Welcome to your Daily News Digest. Here’s what’s happening today:
Fireworks, nap, Fireworks. Saturday’s jaunt across the region of Occitanie in southern France started with a bang, as crosswinds split the peloton to pieces. However, the day soon turned into a snoozer with the breakaway taking the glory. The final climb to the airstrip overlooking Mende did see the general classification contenders attack, but overall it was a day off for most of the riders in the peloton.
Tweeet of the day:
Stage 14: 20% of the peloton had its own race while the remainder took a whale-watching tour toward a painful but relatively uneventful hill. #oversimpLeTour
— Chad Haga (@ChadHaga) July 21, 2018
Chad Haga’s (Sunweb) over-simplified stage report for Saturday. The American started these back in May during the Giro d’Italia.
Story of the day: A four-rider race at the top
Though the time gaps weren’t big, the small climb up to the airstrip in Mende was very telling. Primoz Roglic (LottoNL-Jumbo) lept away to take a few seconds, but the mental gain was much more. He showed he’s timed his preparation to perfection and looks to be riding steady, as the other contenders begin to fatigue.
The fight for yellow in Paris seems to be down to four. Geraint Thomas (Sky), Chris Froome (Sky), and Tom Dumoulin (Sundweb) all finished together behind Roglic and the rest of other GC contenders looked tired up to Mende. Furthermore, everyone behind the top four in the general classification will most certainly lose time in the TT.
The GC is still close with Roglic in fourth at 2:38 behind Thomas. Froome, Dumoulin, and Roglic are even closer together with just 59 seconds separating the three. All are quite evenly matched in the time trial as well, so the race looks to be coming down to the Pyrenees and who comes out of them still in the hunt with matches left to burn.
Thomas has never finished off a grand tour, as he’s historically always had one bad day in the mountains. Froome’s armour showed cracks on Alpe d’Huez also. Sky sit first and second, but Sunweb and LottoNL-Jumbo are sensing weakness. The final week of the Tour is looking to be a four-rider showdown to take the overall title.
Wiggins claims ‘sinister’ facts have emerged in relation to Jiffy bag affair
Months after a UK parliamentary committee concluded that Bradley Wiggins and Team Sky had exploited TUE rules to gain a legal but unethical advantage, the 2012 Tour winner has hinted that persons unnamed had acted in a sinister manner.
“There are things that have come to light with this whole thing, that we’ve found out since, that are quite scary actually. It’s very sinister,” he said, speaking on ITV4’s coverage of the Tour de France.
“We’re still not at the bottom of it, we’re finding new stuff out daily to do with the package that never was and all this stuff and it’s quite frightening actually.”
Wiggins’ reference to a package relates to the allegations that a medical delivery was made from Manchester via Switzerland to the 2011 Critérium du Dauphiné.
Click through to read more about the claims Wiggins made relating to the jiffy bag.
Dispatches from the Tour
Fraile blasts to solo victory on stage 14 of the Tour de France, GC gaps grow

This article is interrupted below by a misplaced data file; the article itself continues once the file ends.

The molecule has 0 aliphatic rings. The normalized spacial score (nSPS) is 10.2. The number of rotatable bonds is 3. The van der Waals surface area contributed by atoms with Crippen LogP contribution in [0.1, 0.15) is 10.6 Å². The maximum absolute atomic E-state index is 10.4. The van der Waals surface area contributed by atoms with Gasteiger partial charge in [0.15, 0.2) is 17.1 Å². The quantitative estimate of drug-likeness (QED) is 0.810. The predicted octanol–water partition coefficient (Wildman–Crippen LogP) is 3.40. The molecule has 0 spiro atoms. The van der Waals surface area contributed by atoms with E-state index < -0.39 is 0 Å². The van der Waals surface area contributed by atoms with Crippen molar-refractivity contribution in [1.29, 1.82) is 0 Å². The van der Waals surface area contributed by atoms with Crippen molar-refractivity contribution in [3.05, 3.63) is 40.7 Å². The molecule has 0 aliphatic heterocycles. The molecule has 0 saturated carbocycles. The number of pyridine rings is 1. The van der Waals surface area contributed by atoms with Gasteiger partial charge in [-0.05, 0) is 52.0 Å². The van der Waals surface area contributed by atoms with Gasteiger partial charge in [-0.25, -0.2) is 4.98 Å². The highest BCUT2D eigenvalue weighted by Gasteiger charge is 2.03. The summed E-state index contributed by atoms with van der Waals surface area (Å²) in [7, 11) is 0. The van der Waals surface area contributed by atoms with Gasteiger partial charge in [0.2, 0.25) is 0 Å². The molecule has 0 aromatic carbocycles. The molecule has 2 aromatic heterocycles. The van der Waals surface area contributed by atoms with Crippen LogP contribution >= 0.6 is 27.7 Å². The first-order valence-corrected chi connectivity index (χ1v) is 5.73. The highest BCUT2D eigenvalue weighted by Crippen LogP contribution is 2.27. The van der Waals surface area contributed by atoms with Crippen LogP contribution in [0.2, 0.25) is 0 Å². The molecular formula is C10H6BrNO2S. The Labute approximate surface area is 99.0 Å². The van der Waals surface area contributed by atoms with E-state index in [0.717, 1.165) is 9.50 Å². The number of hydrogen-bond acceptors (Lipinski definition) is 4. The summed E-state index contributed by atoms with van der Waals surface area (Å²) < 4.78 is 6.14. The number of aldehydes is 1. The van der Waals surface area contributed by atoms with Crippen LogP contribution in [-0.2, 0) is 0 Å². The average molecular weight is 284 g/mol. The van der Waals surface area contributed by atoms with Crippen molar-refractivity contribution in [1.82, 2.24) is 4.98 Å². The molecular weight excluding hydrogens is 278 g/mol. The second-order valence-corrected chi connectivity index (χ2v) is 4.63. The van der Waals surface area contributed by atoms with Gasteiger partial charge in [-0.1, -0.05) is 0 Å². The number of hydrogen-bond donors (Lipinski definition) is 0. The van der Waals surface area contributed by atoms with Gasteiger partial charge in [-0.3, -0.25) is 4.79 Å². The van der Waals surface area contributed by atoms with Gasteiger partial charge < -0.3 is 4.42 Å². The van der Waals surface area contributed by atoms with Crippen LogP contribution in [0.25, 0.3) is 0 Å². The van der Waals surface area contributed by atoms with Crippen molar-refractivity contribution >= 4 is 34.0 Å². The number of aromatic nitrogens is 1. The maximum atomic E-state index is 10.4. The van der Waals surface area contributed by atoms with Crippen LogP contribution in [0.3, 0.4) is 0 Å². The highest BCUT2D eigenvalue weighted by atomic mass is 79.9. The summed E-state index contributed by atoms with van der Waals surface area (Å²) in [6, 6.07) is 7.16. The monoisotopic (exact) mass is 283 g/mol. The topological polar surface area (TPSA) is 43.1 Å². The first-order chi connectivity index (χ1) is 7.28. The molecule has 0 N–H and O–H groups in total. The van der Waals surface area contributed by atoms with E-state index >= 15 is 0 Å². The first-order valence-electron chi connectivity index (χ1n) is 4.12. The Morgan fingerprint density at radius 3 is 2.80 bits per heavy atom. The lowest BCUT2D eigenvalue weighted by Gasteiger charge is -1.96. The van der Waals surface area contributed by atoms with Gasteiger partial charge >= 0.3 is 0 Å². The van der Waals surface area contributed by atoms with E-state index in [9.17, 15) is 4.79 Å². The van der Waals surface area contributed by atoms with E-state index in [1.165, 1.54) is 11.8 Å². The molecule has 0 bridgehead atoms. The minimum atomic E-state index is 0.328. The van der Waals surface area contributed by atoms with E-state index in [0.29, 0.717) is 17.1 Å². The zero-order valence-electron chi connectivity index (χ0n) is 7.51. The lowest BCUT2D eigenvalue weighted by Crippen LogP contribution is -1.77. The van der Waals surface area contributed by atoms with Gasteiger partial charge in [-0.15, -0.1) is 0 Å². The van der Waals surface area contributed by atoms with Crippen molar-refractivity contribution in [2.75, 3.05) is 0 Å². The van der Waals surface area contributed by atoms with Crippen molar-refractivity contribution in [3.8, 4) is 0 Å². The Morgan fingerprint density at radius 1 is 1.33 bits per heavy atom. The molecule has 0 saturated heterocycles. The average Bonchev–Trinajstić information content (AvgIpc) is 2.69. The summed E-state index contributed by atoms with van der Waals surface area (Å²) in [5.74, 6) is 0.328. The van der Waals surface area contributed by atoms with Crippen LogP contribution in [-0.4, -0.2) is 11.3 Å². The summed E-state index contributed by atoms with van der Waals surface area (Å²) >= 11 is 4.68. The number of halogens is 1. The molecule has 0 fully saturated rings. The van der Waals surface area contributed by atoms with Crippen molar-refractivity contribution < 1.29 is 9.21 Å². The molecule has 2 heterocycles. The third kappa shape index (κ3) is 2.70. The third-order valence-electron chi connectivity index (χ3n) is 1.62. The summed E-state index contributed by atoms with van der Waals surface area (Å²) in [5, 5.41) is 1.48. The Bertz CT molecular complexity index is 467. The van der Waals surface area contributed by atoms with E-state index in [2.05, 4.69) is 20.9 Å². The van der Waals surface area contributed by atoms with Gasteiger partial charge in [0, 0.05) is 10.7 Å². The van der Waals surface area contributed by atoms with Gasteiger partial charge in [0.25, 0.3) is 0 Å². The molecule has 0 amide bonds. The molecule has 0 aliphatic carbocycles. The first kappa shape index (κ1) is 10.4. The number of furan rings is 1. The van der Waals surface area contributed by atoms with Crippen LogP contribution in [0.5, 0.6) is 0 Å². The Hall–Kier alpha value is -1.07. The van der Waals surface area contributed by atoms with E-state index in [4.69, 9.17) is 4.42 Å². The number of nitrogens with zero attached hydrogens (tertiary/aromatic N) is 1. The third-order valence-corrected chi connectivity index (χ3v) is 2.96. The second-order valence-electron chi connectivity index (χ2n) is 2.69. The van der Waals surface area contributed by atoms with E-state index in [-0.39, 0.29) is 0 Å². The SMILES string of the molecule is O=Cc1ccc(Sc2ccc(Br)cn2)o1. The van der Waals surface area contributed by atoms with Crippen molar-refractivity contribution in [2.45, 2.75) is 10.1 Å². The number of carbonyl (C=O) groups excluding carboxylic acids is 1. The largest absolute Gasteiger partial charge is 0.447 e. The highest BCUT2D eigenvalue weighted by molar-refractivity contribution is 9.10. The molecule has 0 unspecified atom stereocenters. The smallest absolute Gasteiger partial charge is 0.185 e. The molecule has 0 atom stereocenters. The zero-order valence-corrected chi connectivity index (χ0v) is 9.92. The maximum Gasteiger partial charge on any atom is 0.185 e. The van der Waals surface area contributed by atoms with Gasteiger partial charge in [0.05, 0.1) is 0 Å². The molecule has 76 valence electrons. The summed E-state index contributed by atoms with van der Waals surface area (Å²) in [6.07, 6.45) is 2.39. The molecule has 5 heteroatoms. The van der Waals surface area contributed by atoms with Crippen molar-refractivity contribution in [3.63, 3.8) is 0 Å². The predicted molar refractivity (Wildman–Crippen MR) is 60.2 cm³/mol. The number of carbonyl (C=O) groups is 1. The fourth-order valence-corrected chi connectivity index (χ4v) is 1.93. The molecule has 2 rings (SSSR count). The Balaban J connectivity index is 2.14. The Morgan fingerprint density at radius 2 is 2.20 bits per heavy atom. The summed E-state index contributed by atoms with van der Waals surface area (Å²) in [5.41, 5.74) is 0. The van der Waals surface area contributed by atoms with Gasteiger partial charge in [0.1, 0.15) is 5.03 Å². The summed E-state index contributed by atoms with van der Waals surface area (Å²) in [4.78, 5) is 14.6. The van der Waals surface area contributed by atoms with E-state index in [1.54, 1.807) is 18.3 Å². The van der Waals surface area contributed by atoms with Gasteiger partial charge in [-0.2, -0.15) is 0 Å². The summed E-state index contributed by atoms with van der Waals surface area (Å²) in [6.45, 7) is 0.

Omar Fraile (Astana) overhauled lone leader Jasper Stuyven (Trek-Segafredo) on the tough final climb to the airstrip in Mende and sped to his first Tour de France stage win on Saturday. The Spaniard went over the summit several seconds clear of Stuyven and King of the Mountains Julian Alaphilippe (Quick-Step Floors), then plummeted down to the finish and victory.
Alaphilippe pipped Stuyven for second, six seconds behind Fraile. World champion Peter Sagan (Bora-Hansgrohe) impressed greatly in taking fourth, 12 seconds later, and further tightened his grip on the green jersey.
The GC riders were a long way back, their teams realising it was a day for the break and switching off midway through the stage. However, the race was very much back on when the approached the last climb. Primoz Roglic (LottoNL-Jumbo) attacked on the early slopes and got a gap he held all the way over the top and down to the finish.
Race leader Geraint Thomas, Chris Froome (both Team Sky) and Tom Dumoulin (Team Sunweb), the first three overall, were strongest of the rest. They raced into the finish eight seconds behind Roglic, and 10 seconds ahead of Nairo Quintana (Movistar). Steven Kruijswijk (LottoNL-Jumbo), Egan Bernal (Team Sky) and Romain Bardet (Ag2r La Mondiale) were four seconds behind him.
Click through to read our full report on stage 13 of the Tour de France.
Tomorrow’s Tour stage
On the eve of the second rest day with the Pyrenees looming, it could well be another day for the breakaway. The tough cat. 1 Pic de Nore may be a little too far from the finish to cause the general classifications contenders to attack one another.
Lorena Wiebes takes opener of two-part stage at BeNe Ladies Tour
Lorena Wiebes (Parkhotel Valkenburg) won the morning road race, the first of a two-part second stage at the BeNe Ladies Tour, over Jolien D’hoore (Belgian National Team) and Emma White (Rally) in Sint-Laureins. Marianne Vos finished safely in the pack to retain the leader’s jersey heading into the evening 10-kilometre time trial in Sint-Laureins.
“On Friday in Merelbeke, I had already won the sprint of the peloton for the fourth place, so the confidence there was that it was possible to take a stage win here,” Wiebes said. “It was a nice duel with Jolien. I had positioned myself in her wheel, but it was not easy to [come around] and even less to get past. I had already won a few races in the sprint, but Jolien is a world class player in that field and that makes this victory even better.”
Tour de France 2018: Ask Gogl not Google
He know’s how to ride a bike but does Michael Gogl (Trek-Segafredo) know it all like Google? We decided to find out if Mr. Gogl is the internet?
Tour de France stage 14 highlights